Our group has a long history of playing board games, and an equally long history of saying we need to play more of them. Unfortunately, for one reason or another, our Board Game Night seems to fall through the crack after a few months of Risk 2210, Settlers of Catan or some new game. This Friday we aimed to get things back on schedule with two new games, the zombie survival game Mall of Horror and transcontinental railroad-traveling Ticket to Ride.
The Dark City A Team campaign (and we really do need to come up with a better designation for the upper level characters) resumes tonight after the unexpected death of the entire B Team at the hands of the Kobold King last week. Before we do so though, we'll be running through a playtest of Berin Kinsman's lightweight tabletop miniatures game Toybox Wars.
Gary Gygax passed away this week, shocking the geek world and sending a cascade of remembrances surging across the web. My gaming group is no less saddened by this, and in honor of Gygax, we took a one-week break from our campaign to run the classic 1st edition module, White Plume Mountain.
This week's Game Day sees us returning to the Dark City campaign to wrap-up our quest to save a bunch of kidnapped kids from some dungeon-dwelling kobolds. It's a fun adventure, but I find myself straining to connect it to a Game Day column. So instead I'm going to stick with the semi-random rambling approuch that I took last time around.
I didn't have enough time for a full-fledged Game Day column this week, so here are some random thoughts relating to Mutants & Masterminds inspired by Friday’s session.
Back in November, when I was working on my novel, I wrote a scene in which the main characters got together for a graphic novel book club. When I mentioned this to my gaming group, they thought it was a great idea ... and that we should give it a try in the real world.
After much discussion and a few delays, we're finally doing it. Our first-ever Graphic Novel Book Club will take place tonight at WhichBrew, where we'll be eating good food, drinking local beers, and discussing Alan Moore's classic (if highly depressing) graphic novel Watchmen.
It's a tough novel to start with because it truly feels like a novel. It's dense and literary, with some chapters that spin the narrative wildly out of control, and an ending so depressing it could drive you to drink. It's dystopian alternate history 1980s has almost no sympathetic heroes; there are plenty of reasons to hate them, and almost none you can admire.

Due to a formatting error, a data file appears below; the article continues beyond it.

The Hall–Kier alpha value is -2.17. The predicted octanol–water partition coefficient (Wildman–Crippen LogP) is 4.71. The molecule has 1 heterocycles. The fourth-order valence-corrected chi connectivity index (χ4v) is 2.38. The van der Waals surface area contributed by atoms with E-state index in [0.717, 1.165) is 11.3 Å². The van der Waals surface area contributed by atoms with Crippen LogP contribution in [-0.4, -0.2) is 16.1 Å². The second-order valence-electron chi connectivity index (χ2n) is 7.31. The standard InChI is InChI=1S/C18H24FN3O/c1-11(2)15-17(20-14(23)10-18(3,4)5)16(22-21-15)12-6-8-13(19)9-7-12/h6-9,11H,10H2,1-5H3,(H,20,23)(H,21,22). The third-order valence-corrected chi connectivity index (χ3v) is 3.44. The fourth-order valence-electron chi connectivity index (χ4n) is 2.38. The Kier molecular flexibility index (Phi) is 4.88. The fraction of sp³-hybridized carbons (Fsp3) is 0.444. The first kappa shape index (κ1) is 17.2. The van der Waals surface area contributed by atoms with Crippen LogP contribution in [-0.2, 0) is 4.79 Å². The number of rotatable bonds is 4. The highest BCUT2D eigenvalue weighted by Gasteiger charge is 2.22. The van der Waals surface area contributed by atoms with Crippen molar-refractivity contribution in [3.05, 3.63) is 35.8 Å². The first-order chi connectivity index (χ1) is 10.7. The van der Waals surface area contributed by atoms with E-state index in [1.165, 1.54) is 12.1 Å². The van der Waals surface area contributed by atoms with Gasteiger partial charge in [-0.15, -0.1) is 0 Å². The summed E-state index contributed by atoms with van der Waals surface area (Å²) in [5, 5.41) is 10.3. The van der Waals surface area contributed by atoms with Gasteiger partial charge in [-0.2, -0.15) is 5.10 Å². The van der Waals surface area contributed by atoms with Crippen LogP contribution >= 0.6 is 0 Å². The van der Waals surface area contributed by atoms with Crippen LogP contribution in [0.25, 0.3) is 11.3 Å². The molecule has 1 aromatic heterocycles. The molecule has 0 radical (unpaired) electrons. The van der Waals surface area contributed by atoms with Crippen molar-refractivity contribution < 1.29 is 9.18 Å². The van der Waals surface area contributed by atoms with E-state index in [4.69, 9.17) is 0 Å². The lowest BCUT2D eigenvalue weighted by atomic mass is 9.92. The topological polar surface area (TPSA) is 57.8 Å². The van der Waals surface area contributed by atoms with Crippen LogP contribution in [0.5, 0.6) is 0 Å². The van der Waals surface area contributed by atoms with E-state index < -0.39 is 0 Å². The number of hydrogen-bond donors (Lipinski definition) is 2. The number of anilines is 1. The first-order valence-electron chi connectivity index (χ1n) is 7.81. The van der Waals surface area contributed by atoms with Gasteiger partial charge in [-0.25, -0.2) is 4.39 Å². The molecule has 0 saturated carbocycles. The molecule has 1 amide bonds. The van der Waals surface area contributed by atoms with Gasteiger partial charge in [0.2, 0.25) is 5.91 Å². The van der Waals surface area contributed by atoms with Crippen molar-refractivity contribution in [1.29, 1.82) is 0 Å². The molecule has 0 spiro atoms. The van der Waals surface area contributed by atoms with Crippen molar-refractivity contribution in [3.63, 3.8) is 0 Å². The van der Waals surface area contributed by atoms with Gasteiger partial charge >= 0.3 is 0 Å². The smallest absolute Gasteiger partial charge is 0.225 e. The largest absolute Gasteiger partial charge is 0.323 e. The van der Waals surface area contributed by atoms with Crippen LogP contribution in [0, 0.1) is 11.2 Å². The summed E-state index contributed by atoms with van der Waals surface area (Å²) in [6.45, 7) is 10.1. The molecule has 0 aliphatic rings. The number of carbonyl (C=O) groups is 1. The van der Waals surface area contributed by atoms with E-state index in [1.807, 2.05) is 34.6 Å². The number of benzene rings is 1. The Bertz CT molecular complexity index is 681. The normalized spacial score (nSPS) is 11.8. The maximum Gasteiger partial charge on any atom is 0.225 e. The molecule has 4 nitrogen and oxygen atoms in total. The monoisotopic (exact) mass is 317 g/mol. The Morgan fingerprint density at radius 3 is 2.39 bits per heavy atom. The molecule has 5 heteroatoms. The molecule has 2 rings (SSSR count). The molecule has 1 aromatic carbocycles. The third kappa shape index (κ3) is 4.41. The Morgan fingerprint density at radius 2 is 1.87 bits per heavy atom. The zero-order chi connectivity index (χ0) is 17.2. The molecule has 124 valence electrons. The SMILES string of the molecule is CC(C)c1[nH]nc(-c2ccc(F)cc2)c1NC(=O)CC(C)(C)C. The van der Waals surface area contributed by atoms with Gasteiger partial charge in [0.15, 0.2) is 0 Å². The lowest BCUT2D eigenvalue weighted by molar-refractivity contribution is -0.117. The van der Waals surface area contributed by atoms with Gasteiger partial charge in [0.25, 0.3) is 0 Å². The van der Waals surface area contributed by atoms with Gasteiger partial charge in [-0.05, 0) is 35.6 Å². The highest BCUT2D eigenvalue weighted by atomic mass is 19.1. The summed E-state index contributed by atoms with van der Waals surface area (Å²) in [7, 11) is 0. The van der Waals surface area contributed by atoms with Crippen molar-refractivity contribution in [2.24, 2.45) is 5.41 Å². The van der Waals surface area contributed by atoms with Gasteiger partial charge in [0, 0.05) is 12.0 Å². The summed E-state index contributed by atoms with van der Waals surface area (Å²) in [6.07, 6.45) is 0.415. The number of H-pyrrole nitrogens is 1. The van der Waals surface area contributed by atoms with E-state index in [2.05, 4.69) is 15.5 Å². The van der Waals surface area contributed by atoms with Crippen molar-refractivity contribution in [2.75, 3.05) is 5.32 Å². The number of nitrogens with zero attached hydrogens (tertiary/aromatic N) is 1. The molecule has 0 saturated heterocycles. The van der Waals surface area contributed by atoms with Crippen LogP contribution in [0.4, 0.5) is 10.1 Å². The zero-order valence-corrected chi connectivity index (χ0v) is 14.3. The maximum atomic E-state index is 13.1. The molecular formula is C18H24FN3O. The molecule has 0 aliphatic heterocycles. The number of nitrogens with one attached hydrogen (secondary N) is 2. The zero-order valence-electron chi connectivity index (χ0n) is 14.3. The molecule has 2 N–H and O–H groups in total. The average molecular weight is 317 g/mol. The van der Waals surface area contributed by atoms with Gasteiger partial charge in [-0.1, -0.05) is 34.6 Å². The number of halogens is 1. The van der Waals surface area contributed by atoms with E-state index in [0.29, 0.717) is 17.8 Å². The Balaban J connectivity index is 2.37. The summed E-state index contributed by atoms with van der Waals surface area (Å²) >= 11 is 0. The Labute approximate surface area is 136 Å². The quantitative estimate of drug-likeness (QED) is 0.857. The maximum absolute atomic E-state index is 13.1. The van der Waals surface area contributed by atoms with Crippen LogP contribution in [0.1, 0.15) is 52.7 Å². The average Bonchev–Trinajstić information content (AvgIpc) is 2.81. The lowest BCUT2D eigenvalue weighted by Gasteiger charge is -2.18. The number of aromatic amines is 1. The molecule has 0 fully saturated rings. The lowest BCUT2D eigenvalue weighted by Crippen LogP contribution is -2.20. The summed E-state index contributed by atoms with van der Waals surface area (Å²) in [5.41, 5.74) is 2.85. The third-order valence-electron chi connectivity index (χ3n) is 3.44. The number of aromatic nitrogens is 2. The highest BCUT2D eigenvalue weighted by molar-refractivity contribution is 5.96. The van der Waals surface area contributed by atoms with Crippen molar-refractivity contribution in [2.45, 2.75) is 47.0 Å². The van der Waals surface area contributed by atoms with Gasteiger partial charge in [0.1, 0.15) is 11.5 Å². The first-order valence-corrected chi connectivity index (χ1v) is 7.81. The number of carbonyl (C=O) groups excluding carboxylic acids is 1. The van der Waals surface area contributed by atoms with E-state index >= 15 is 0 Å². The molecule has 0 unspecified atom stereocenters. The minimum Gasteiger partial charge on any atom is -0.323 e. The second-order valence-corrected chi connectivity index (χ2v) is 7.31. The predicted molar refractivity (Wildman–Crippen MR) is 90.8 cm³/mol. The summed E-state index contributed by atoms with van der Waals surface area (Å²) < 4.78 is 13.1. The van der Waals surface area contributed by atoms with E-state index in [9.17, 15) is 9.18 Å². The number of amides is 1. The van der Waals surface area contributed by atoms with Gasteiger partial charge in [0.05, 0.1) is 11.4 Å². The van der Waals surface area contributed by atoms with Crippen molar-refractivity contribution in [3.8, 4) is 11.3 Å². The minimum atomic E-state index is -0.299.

With the Dark City campaign back in full swing, I’m finally able to use my Book of Almost Everything. I created the Book in the waning days of the original Dark City campaign as I realized that I had a treasure trove of instant non-player characters, random encounters, and flavor text lurking in my back issues of Dungeon Magazine.
I spent a weekend finding and copying useful articles from my back issues, accumulating about 40-odd articles to use at the gaming table. And then the campaign promptly ended as I ran out of free time to work on Dark City, and the group moved onto other adventures.
With the campaign’s resurrection, I’m dusting off the old book, and eyeing a few new charts for its pages.
When last we left our weekly Game Day, our Ravenloft campaign was slugging along, pitting a heroic band of adventurers against the monstrous horrors of the fading land of Count Straud. It’s based on Expedition to Castle Ravenloft an old school, 1st-edition style monster-crawl in which role-playing is minimized, and encounters with level draining undead are maximized.
We knew this getting into it, and in spite of the fact that most of us were getting burned out on the 3E combat mechanics, we plunged ahead anyway for nostalgia’s sake. At the same time, we were running a superheroes campaign using the Mutants & Masterminds rules, and loving the largely free-form, role-playing intensive style of play.